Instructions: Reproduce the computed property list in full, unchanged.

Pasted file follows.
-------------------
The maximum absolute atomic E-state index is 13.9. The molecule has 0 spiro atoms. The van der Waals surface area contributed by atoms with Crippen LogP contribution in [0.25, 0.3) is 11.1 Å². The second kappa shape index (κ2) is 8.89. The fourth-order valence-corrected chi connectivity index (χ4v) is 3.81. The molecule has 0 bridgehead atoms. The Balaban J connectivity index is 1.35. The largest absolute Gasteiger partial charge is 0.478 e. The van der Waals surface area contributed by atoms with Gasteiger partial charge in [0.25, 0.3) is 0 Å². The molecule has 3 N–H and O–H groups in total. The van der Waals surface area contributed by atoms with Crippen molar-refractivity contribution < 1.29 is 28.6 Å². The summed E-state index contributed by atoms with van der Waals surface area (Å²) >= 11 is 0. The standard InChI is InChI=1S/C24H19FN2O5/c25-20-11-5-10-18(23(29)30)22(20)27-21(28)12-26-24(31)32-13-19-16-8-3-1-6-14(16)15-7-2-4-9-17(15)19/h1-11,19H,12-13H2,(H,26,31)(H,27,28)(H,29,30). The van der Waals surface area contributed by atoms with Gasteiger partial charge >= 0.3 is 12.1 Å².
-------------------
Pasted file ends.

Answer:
The maximum absolute atomic E-state index is 13.9. The molecule has 0 spiro atoms. The van der Waals surface area contributed by atoms with Crippen LogP contribution in [0.25, 0.3) is 11.1 Å². The second kappa shape index (κ2) is 8.89. The fourth-order valence-corrected chi connectivity index (χ4v) is 3.81. The molecule has 0 bridgehead atoms. The Balaban J connectivity index is 1.35. The largest absolute Gasteiger partial charge is 0.478 e. The van der Waals surface area contributed by atoms with Gasteiger partial charge in [0.25, 0.3) is 0 Å². The molecule has 3 N–H and O–H groups in total. The van der Waals surface area contributed by atoms with Crippen molar-refractivity contribution < 1.29 is 28.6 Å². The summed E-state index contributed by atoms with van der Waals surface area (Å²) >= 11 is 0. The standard InChI is InChI=1S/C24H19FN2O5/c25-20-11-5-10-18(23(29)30)22(20)27-21(28)12-26-24(31)32-13-19-16-8-3-1-6-14(16)15-7-2-4-9-17(15)19/h1-11,19H,12-13H2,(H,26,31)(H,27,28)(H,29,30). The van der Waals surface area contributed by atoms with Gasteiger partial charge >= 0.3 is 12.1 Å².